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Summary

  • Unlike most GE investors, I believe Immelt deserves more time to get this deal done.
  • Alstom will further GE's goal of returning more toward its industrial businesses and away from its finance unit.
  • As it stands, the company now expects 75% of its earnings to come from industrial businesses in the next two years, up from 55% last year.
  • It is this business that is driving revenue and earnings. Maybe investors should be happy that GE is not walking away.

On Wednesday, I warned General Electric (NYSE:GE) investors to prepare for the worst. With prolonged political shenanigans from the French government, I don't believe General Electric's diplomacy was enough to outmaneuver German rival Siemens (SI) for Alstom (OTCPK:ALSMY).

Although General Electric's $17 billion offer for Alstom's power business has already been approved by Alstom's board, the French government insists that this deal will happen "over their dead body." Thursday, GE investors were reminded to not underestimate the resolve of Jeff Immelt, the company's CEO. Although Immelt has come under fire recently, he has done and said all of the right things to ensure this deal is closed. But patience has its limits.

In a story just released by Reuters, Immelt said that the company is ready to extend its offer to Alstom for another month - until June 23. Recall, the original deadline of June 2 was fast approaching. Last week, the French government insisted that GE should revise its bid. Immelt, saying he wants to allow enough time to negotiate, apparently agrees. I won't deny that this is a nice gesture. But how long is GE willing to bite its tongue while the French milk the coffers for more money?

We already knew that the French government wasn't happy about the deal, which was originally for $13.5 billion. We thought money was the object. But even after General Electric raised its bid by an additional $4 billion, it still wasn't enough. Next, the French government raised concerns about the possible loss of French jobs.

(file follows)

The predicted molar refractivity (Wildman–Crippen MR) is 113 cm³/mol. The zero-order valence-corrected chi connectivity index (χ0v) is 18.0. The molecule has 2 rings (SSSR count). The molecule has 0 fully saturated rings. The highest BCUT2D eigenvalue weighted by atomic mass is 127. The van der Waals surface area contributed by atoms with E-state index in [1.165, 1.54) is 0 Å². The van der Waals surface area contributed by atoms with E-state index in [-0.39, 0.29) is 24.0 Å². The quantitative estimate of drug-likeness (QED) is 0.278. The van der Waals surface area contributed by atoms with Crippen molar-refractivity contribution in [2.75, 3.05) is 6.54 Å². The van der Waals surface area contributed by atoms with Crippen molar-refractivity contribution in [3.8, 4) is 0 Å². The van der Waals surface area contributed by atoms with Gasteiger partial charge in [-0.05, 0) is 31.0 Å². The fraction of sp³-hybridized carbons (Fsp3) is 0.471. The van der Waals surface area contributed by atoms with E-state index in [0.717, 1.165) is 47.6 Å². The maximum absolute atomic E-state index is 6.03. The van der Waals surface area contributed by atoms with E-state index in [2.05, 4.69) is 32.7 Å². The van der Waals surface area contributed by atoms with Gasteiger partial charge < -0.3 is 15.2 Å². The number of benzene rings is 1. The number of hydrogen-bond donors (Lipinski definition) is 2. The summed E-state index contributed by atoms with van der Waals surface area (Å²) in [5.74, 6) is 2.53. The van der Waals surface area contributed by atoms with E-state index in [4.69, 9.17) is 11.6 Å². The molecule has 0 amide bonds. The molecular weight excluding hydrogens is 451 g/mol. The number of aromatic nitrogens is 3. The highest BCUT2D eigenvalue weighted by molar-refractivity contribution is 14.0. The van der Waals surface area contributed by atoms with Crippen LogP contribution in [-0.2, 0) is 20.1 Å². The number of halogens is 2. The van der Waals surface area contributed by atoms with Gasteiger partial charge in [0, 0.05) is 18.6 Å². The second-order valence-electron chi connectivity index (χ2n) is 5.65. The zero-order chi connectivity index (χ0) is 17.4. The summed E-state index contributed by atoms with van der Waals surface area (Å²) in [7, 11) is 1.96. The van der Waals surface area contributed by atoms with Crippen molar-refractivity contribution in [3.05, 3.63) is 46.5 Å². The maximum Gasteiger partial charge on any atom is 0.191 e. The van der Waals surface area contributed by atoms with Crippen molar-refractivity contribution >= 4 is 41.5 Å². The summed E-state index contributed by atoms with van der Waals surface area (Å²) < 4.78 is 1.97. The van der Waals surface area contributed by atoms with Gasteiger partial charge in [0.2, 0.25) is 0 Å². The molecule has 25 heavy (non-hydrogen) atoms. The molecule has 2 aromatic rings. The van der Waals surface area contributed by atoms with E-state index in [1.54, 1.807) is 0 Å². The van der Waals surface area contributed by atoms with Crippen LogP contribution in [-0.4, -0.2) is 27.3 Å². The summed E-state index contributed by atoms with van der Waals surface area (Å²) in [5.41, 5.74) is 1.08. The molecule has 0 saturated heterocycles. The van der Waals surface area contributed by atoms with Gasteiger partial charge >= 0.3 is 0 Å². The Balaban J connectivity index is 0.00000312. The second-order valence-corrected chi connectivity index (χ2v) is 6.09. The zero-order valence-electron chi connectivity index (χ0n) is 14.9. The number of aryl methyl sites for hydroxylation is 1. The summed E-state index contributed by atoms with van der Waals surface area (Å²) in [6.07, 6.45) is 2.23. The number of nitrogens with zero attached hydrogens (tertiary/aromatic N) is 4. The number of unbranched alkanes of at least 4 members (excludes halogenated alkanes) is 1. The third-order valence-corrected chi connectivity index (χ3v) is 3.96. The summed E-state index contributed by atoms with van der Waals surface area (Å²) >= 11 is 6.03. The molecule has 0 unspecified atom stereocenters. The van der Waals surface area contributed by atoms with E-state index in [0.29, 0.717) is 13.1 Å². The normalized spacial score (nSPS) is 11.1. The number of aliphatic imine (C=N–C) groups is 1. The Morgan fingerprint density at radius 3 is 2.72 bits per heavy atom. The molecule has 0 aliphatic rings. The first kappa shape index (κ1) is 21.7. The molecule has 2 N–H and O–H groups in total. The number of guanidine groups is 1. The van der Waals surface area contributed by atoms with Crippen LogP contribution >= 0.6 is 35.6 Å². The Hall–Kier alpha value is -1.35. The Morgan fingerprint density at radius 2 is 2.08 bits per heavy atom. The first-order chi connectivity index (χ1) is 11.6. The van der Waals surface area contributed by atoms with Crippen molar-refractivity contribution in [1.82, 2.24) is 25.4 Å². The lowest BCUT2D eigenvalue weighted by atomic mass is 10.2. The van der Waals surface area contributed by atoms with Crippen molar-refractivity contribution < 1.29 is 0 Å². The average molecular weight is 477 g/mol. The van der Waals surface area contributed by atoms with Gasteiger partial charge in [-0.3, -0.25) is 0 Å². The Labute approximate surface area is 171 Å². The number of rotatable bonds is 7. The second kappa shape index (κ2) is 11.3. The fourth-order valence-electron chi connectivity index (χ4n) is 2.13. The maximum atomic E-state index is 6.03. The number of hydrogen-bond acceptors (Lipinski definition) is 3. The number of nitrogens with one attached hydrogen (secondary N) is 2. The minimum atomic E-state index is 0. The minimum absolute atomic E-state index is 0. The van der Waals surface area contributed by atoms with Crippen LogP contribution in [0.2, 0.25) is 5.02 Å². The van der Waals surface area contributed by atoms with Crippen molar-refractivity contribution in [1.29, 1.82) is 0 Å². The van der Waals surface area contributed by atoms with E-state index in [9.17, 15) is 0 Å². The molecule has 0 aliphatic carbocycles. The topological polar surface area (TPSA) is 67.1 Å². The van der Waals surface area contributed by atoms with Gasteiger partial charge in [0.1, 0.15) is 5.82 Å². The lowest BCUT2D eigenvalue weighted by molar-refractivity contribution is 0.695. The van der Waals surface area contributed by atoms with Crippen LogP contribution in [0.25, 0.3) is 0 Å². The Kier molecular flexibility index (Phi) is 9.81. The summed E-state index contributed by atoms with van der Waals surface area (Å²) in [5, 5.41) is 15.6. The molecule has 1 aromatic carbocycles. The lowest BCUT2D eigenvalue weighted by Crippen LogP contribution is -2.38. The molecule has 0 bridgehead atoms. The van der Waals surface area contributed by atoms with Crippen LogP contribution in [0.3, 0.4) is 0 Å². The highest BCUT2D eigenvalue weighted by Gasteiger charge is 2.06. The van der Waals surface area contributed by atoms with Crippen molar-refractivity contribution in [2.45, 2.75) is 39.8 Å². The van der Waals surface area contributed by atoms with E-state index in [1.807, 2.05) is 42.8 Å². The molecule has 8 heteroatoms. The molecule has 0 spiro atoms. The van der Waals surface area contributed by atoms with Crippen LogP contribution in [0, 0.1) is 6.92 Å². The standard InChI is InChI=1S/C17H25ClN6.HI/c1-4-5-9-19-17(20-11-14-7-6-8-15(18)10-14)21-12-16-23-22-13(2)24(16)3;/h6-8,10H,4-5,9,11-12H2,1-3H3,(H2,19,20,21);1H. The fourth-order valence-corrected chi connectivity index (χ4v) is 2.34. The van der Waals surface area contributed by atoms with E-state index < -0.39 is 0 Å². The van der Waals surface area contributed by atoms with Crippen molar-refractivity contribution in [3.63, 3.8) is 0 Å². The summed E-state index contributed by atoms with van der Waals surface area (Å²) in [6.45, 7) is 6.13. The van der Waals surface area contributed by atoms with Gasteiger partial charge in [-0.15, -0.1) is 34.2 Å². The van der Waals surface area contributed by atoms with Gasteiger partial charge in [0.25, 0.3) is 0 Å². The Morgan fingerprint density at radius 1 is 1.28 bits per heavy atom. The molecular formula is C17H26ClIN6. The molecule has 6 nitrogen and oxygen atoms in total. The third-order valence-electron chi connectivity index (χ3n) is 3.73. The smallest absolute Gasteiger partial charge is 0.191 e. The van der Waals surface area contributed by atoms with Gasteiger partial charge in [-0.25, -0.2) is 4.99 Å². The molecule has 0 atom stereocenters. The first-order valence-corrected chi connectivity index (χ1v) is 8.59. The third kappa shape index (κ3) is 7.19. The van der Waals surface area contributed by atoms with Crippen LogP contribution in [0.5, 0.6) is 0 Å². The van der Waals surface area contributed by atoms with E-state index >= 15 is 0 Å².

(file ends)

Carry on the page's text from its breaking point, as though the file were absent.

But Jeff Immelt, GE's CEO, met with the French government's finance minister and promised to hire more workers. Immelt also said the company will make France its global base for its steam turbine, electric grid, offshore wind and hydropower businesses. GE's concessions were only good enough to appease the French government for a few days.

The French government last week gave itself the power to block foreign corporate takeovers in "strategic" sectors. But they're more than willing to pawn off Alstom to Siemens, which currently has on the table an offer to acquire Alstom's power businesses in return for its high-speed train and locomotive units. It was this offer that prompted GE to raise its bid price for Alstom by $4 billion. But Siemens recently said that it is considering raising its bid. And it would only cost Alstom, which accepted GE's bid, 2% of the offer price.

Jeff Immelt, who said he expects this deal will close, has not given up. Investors believe he should. But Immelt told an investor conference on Wednesday that, "We wouldn't have started if we didn't think we could finish." He added that, "It's a deal that's executable. It's a deal we're experienced in."

Immelt was asked about the potential for a lengthy battle with Siemens and the French government, he responded, "You have to trust us a little bit that we know what we're doing."

Unlike most GE investors, I believe Immelt deserves more time to get this deal done. Alstom will further GE's goal of returning more toward its industrial businesses and away from its finance unit. As it stands, the company now expects 75% of its earnings to come from industrial businesses in the next two years, up from 55% last year. It is this business that is driving revenue and earnings. Maybe investors should be happy that GE is not walking away.

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Source: Why General Electric Will Not Walk Away From Alstom